In a major new development, the state of Maharashtra declared that it would not install any new coal capacity, and would instead invest in 25GW of solar power for its incremental energy demand. Maharashtra is one of the most industrialised states in the country, but a new report by Climate Risk Horizons also found that its coal power plants had been running at below 55% PLFs for the past four years — which indicates flatlining energy demand and ample scope for retiring surplus units.
The report estimated that the state would save ₹16,000 crore (~$2 million) in the next five years by retiring old units, and that it was the best course of action, instead of retrofitting them to help them comply with the stricter emissions standards by December 2024. It also cautioned against an upcoming plant in Bhusawal because of its high operating costs, and because Maharashtra is expected to be in a 15% power surplus till 2025.
IEEFA: Proposed new coal power units in India will be uncompetitive with renewables
A new report by IEEFA stated that almost all of India’s 33GW of new coal power plants under construction, as well as 29GW of pre-construction projects, would end up stranded as their tariffs would be uncompetitive against renewables. The report found that solar tariffs were below the fuel costs of India’s existing coal plants and the lack of movement on the 29GW capacity clearly indicated little demand for new coal power. Yet, the Central Electricity Authority (CEA) indicated that the country will add 58GW of new coal capacity by 2030, and Coal India’s e-auction bookings have grown by 52.5% since April 2021.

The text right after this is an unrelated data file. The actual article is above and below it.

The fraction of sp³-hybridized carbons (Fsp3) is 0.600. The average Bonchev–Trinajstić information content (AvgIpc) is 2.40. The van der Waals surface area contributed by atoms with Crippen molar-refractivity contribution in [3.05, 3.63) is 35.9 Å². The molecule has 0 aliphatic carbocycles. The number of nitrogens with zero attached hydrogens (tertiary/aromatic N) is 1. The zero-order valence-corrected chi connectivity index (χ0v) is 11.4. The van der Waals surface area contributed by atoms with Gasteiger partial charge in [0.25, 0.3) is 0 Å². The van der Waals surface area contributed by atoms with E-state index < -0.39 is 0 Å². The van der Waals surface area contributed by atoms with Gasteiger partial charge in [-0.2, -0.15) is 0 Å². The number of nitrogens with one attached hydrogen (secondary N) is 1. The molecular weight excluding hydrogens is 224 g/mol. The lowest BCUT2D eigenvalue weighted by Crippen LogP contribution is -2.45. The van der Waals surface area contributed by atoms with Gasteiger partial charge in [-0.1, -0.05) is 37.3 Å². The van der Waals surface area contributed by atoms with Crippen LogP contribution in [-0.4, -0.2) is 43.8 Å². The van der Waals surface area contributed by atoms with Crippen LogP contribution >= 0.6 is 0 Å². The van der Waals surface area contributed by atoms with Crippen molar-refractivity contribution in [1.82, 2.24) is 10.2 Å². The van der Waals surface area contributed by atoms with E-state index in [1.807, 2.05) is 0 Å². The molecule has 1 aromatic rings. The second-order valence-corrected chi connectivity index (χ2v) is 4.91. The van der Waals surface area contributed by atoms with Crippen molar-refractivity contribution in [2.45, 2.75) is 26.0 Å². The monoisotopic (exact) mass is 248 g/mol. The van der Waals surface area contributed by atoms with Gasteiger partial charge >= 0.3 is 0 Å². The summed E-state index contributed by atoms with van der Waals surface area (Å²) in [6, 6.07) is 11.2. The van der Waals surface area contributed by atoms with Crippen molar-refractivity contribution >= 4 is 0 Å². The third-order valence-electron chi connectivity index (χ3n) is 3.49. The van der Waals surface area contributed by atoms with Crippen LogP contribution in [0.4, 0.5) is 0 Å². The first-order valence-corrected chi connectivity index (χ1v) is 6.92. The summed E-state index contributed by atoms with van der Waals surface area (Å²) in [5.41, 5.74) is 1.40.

Another new report by Global Energy Monitor also found that 432 new coal mine development and expansion projects were currently in the works globally, which would together quadruple the supply of coal over the limit needed to keep global warming under 1.5°C. Crucially, 1.7 billion tonnes per annum (BTPA) of the 2.277 BTPA capacity would come from Russia, India, China and Australia alone, despite global calls to rapidly scale back the use of thermal coal.
Norwegian government proposes new oil and gas licences for economic growth
The Norwegian government invited 84 new bids that would authorise more licences for oil and gas exploration, saying that it would “facilitate long-term economic growth in the petroleum industry”, even though the country’s sovereign wealth fund has been pulling out of fossil fuel investments. The proposed offshore licences will likely be awarded in the North Sea, the Barents Sea and the Norwegian Sea, but the move comes soon after the IEA’s damning new report that called for an immediate stop to all new fossil fuel extraction. Climate activists are already protesting the development and plan to drag the Norwegian government to the European Court of Human Rights after having repeatedly failed to stop the drilling licences at the country’s Supreme Court.
Canadian tar sands oil extractors form alliance for “net zero” barrels of oil by 2050
The five biggest Canadian oil companies came together under the Oil Sands Pathways to Net Zero alliance, which they say will produce net zero oil by 2050, despite oil extracted from tar sands being four to five times more emissions intensive than crude oil. The Alliance claimed that globally oil will continue to be relevant till 2050 (and beyond), and thus the tar sands’ $3 trillion in revenues for the Canadian government must not be throttled. Instead, the alliance plans to invest heavily in carbon capture and storage, hydrogen production and electrification of operations to effectively negate emissions.
However, there was no mention of scaling back operations by 4% every year till 2030 — as would be necessary under the UN Environment Programme — and the alliance failed to detail the emissions from their product’s end users, which are reportedly several times worse than from the extraction process itself.